There is some particularly stupid sh*t that happens in the climax of this movie. To setup the scene; Dr. Carrington (Robert Conthwaite) has been adamant in his support of preserving the alien and trying to understand it while Capt. Hendry (Kenneth Tobey) has been on the complete opposite side of the spectrum, wanting to kill it because he deems the Thing dangerous, understandably so. In the last act, the soldiers have set a trap for the Thing in order to kill it. When the Thing finally shows up, Dr. Carrington turns off the power and holds everyone up at gunpoint. Which in most films would probably be a big deal and there would be a lot of tension from the situation. Not so much the case here, within literally seconds, the team quickly disarms the doctor and turns the power right back on while the Thing just stood around and waited. Oh how scary that was not.
Then the doctor breaks free to run right in front of the Thing and go off on this minute long diatribe about how the Thing is so much more intelligent than humans and he only wants to understand it. The Thing just stands there and listens until it also gets bored, then simply punches the doctor in the arm and he falls down while somehow getting knocked out. Well, that was a close one… I guess?
Then it turns out that the Thing wasn’t walking on the platform that they needed in order to spring the trap. So someone throws a pickaxe on the ground towards the Thing and the Thing jumps straight up in the air, landing directly onto the platform. Problem solved.
There really were just a number of dumb, little things that could have added to the suspense, yet they all failed. They were kind of stupid and lame and pretty meaningless when you break them down. I have no clue why that was even written in with the doctor turning off the power when within seconds the issue is resolved, not exaggerating. It didn’t even give the movie enough time to create something scary out of that because it was over before it had a chance. It was pointless padding.
The score is solid. Although it sounds like most of the musical scores that could be heard from around that time period. There’s not too much differentiating it from anything else. However, I will say there were times it got overbearing. Scenes with practically nothing happening, characters are simply standing around out in the snow while the music is blaring for no reason at all. It’s not a huge issue, but that was something I kept noticing throughout the movie. Sometimes it would be perfectly fine and set the mood, other times it would be this loud and bombastic score during the most mundane moments. At this point, I’m probably nitpicking, but when it comes to critiquing a film and I find something to be distracting then I try to acknowledge that. That’s exactly what the score ended up doing a lot of the time, distracting me from what was going on because it was causing so much unneeded attention drawn onto its presence.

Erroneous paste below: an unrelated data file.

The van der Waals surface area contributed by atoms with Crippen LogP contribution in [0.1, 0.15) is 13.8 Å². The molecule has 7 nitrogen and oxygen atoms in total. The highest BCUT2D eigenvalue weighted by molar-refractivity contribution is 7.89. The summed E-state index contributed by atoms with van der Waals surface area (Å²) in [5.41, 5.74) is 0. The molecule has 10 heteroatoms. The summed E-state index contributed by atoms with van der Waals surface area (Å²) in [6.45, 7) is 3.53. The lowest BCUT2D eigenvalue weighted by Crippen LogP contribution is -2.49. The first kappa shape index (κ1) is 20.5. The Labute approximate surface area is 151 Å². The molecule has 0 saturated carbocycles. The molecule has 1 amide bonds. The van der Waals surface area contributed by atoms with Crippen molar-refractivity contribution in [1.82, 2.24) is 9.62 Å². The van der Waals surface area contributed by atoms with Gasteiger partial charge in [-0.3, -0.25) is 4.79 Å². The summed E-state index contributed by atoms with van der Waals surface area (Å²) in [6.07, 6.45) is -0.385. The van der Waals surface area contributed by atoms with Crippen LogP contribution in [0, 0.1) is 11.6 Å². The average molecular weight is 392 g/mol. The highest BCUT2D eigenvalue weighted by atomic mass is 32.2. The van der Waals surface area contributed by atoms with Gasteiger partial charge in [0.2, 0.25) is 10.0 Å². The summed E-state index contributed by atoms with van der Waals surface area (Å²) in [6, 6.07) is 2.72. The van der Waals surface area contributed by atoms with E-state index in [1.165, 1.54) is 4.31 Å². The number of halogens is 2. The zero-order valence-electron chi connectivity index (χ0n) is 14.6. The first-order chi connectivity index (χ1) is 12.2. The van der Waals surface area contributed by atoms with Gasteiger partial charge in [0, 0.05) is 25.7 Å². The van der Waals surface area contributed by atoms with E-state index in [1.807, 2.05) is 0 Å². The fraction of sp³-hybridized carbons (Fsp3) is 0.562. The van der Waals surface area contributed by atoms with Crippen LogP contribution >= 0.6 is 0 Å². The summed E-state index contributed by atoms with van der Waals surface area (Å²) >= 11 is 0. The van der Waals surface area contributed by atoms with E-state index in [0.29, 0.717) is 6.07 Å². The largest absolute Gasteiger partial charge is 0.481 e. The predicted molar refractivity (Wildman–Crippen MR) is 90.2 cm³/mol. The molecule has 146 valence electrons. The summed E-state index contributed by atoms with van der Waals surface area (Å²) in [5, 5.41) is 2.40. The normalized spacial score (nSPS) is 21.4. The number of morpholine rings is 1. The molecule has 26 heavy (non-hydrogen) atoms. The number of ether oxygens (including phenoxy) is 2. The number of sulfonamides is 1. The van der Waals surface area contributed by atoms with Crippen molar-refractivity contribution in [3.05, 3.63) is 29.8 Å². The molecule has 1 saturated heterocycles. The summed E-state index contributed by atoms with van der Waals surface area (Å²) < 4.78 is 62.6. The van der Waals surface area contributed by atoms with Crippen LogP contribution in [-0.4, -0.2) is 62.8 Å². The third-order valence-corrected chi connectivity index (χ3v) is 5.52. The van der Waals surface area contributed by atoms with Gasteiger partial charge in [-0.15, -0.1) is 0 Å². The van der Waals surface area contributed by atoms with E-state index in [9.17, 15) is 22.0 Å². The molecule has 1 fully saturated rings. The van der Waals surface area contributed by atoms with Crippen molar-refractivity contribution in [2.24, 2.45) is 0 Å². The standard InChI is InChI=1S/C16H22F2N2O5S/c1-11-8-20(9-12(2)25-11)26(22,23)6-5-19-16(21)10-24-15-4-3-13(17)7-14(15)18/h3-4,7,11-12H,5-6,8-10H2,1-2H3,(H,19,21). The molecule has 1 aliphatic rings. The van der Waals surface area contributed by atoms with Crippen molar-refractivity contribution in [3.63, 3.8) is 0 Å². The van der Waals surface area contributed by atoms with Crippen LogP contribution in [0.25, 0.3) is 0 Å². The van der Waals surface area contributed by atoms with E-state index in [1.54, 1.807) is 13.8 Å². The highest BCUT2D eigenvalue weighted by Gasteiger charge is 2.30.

The Thing from Another World isn’t bad, but I don’t think I’ll be revisiting it anytime soon. It is interesting to watch where the inspiration came from for John Carpenter’s The Thing. From that perspective, it was fascinating to draw correlations to what later became a horror classic of the 1980s. On its own, however, I didn’t find much enjoyment out of this. The acting is good, there are times when the characters would make me laugh and I could find something to latch onto temporarily. After an hour of it though, I was ready to call it quits. Especially when the Doctor Carrington character started making some idiotic decisions to spite the soldiers. There are some cool effects and extremely brief action involving the Thing, but that amounts to a few minutes out of a whopping eighty-six minute runtime. That isn’t a whole lot to hold one’s attention. If you have a soft spot, like I do, for the older monster movies or Carpenter’s The Thing, then maybe you can find some entertainment value here. If you aren’t a fan of either then I don’t see much reason in checking it out.
I know that’s bad to say seeing how it is considered to be an important film and pretty influential in the decades that followed, but I don’t want to lie and say something that I don’t feel. I can certainly appreciate the film, but I can’t say that I loved the film. I know that John Carpenter absolutely adores The Thing from Another World to this day. Sadly, I didn’t fall madly in love with this movie. If someone who is reading this loves the flick, that’s totally cool. Right on. I will never take this away from you. And I can totally understand as to why you dig it. Me personally, I was bored for a large portion. My mind kept wandering elsewhere as my leg was shaking like crazy in anticipation for the ending credits. Maybe it was just something that personally did not resonate with me only, but might for others. For film purists and horror lovers, this is something to watch in order to experience and put a notch under your belt. For everyone else, I don’t think it has much to offer. Although, I could be wrong. I suggest that if this sounds like something you might be interested in then try seeking it out. If it doesn’t then I’d say it’s probably safe to skip.
I’ll be talking about a remake that I actually love very soon…
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What's Your Favorite Thing?
So what is your favorite interpretation of 'The Thing'?
That's All Folks!